By Ma’at Atkins
Last Thursday, the film NOTORIOUS was screened at The Esquire for a fairly packed house to check out the biopic on the life of one of the most talented rappers of our time, Notorious B.I.G. aka Biggie Smalls. From all the hype, the film--which has raked in a strong $21 million in its 1st week out coming in at No. 4 at the Box Office-- has been dubbed the most anticipated hip-hop film of the new year. After peepin out the flick, the anticipation turned into predictability.
Directed by SOUL FOOD’s George Tillman and produced by Biggie’s mother, Voletta Wallace and Sean “P Diddy “ Combs, the film fits with all the other music bio flicks of tragic artists (e.g. Billie Holliday, Dorothy Dandridge, and more recently Frankie Lymon ) who are cut down too soon and leaves questions unanswered (and with both Wallace and Combs on the set, there were definitely wasn’t gonna be any investigation theories of Biggies death on film) .
As far as the film being just a film, it was just OK. It starts off a bit slow but picks up in the middle when Biggie tries to decide if he wants to record over the R&B track, “Juicy Fruit,” much to Puffy’s (played by Derek Luke) liking. It was also a bit having Biggie’s narrate the film “from the grave” giving it that I AM GOD feeling (It would have been cool if they did the reporter interviewing the star and mix in the story in between to make it seem more “down to earth.”)
As far as performances, newcomer rapper Jamal Woodard plays the rapper as an adult (Biggie’s actual son CJ played him as a child who actually does a better job than Woodard!). He does a fair job as the drug king mamma’s boy. But his portrayal of the slain rapper comes off a bit cartoonish (especially during the on again—off again heavy breathing due to the rapper’s asthma) instead of just giving a genuine performance of the rapper.
Derek Luke as Puffy is not memorable. His portrayal seems a bit hyper and boyish. He is definitely miscast. He is a good actor, but could not pull off the swagger of Puffy (maybe it had to do with Luke actually sayin’ in interviews Combs watched every gesture Luke made during filming).
Angela Bassett as Biggie’s mom, Voletta is, standard Angela Bassett: stern and proud (her on and off again Jamaican accent is also a bit noticeable). The other actresses in the film Antonique Smith as Faith Evans and Naturi as Lil Kim were kinda wasted. We only get to see how they reacted to Biggie’s charmin’ or cheatin’ on them(and not to mention the graphic sex scene with Lil Kim and Biggie) and not their daily lives away from Biggie.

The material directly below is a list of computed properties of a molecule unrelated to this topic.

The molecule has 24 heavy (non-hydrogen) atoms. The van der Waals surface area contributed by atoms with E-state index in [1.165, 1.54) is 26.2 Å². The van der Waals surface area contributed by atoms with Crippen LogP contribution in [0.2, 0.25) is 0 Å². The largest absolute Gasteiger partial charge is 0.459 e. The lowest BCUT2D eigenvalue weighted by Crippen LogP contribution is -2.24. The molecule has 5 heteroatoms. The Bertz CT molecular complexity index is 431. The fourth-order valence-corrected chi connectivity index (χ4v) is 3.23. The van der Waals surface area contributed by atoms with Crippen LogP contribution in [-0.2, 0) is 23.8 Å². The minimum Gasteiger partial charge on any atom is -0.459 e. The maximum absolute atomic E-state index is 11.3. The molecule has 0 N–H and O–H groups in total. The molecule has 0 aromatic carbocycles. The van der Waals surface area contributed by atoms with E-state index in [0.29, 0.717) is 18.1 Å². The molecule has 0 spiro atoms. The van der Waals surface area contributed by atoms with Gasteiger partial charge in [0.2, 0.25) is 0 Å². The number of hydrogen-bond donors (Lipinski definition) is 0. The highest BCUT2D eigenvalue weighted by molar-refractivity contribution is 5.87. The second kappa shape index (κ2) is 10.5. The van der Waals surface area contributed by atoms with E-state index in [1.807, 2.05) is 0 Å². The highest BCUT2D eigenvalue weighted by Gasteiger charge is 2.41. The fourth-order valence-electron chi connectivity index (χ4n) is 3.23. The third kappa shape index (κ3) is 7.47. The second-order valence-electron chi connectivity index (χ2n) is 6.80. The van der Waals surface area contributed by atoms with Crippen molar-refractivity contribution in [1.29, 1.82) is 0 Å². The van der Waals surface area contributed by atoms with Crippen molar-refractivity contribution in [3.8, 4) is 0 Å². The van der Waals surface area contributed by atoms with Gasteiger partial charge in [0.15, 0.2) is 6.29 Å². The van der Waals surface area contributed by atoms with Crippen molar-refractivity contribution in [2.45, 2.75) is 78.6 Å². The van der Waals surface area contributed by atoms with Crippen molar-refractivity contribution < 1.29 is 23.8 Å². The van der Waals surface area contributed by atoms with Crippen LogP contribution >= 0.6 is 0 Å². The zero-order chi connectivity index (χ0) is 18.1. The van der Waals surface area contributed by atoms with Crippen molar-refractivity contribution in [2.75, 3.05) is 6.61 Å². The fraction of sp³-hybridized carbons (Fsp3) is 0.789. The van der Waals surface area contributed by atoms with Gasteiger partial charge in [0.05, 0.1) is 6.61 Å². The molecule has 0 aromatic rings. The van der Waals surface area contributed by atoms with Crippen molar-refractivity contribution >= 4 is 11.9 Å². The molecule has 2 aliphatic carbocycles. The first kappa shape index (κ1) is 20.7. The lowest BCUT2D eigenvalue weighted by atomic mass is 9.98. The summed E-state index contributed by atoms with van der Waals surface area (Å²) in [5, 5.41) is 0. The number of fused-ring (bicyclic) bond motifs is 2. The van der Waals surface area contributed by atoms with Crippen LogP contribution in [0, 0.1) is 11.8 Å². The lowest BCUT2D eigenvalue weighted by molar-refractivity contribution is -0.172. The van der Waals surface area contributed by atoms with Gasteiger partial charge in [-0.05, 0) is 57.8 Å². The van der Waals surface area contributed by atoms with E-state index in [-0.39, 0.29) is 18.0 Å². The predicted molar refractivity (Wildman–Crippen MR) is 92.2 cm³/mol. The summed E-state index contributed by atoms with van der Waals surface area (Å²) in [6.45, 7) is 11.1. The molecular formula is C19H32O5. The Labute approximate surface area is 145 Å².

The standout character ironically is the one whose bio flick should have been done first—2 Pac. Anthony Mackie did a believable job as 2 Pac . Although he didn’t look like him, Mackie gave an honest interpretation of 2 Pac without becoming an attempt to copy the rapper.
The saving grace of NOTORIOUS is the concert and recording studio scenes which helped the lack of energy to the rest of the film. As started earlier, it was expected that the investigation theories of Biggie’s death weren’t going to be touched in the film, but if they were touched, it would have made a much better film. I give it 2 out of 4 stars.
Out of four stars, I’d give it 2 out of 4. The film is Rated R for a lot of cussin, some sex scenes and nudity and some drugs bein slung.
FOOTNOTE: At the Esquire where this reviewer saw this film, the atmosphere around the film was also quite the movie. It was instructed that no one can bring their cell phones, cameras or any recording devices to the film. If they brought it, they either had to take it back in the car (F that. It was too friggin arctic outside to do that ish!) or get it ticketed on a table in an area where folk can leave it and claim it after the film. Anyone who had it on them was told by the film promoters that they would be arrested (Can you hear someone in jail being asked why were they locked up for? “Using my cell phone, man.”) It was jotted on the movie passes, but how many people actually are gonna read the fine print on things.
Then all the movie goers got the wand over by an usher to check for any weapons.WTF?
Was that really necessary? Was it cuz the film may bring out that thug element? Were we goin into a theater to see a flick or to a prison to visit somebody?
104.1 FM sponsored the promotions part of the screening which was cool. They gave the crowd the freebies from the flick (posters, CDs etc) and entertainment with DJ Krisstal on the 1s and 2s and a performance by STL rapper Yung Ro spittin his joint, “Dunk Dat” (plus it was a sight to see his two Dunk Dat Booty girlz tryin to dunk dat in the theater isles as people walked to their seats with an arm full of nachos and soda tryin not to spill it)
Lastly, Murphy lee and recording star Ginuwine were in the house to check out the movie. Ginuwine—whose in the Lou recording his CD for the past few months at Notifi Music in Brentwood-- was rockin his black mink jacket (and got a fresh texturizer to match) he wasn’t acknowledged in the crowd (maybe he wanted it that way with the radio station) but for the girl groupies in the crowd who saw him couldn’t help but to walk up to him and get their hugs and autographs on before they flick started. that was already decided by the man himself).
After the movie, folk were talkin about where they were goin next, but for YOURS TRULY, it was off to getting the cell phone from the table as huddles of folk with claim tickets were doin the same thing!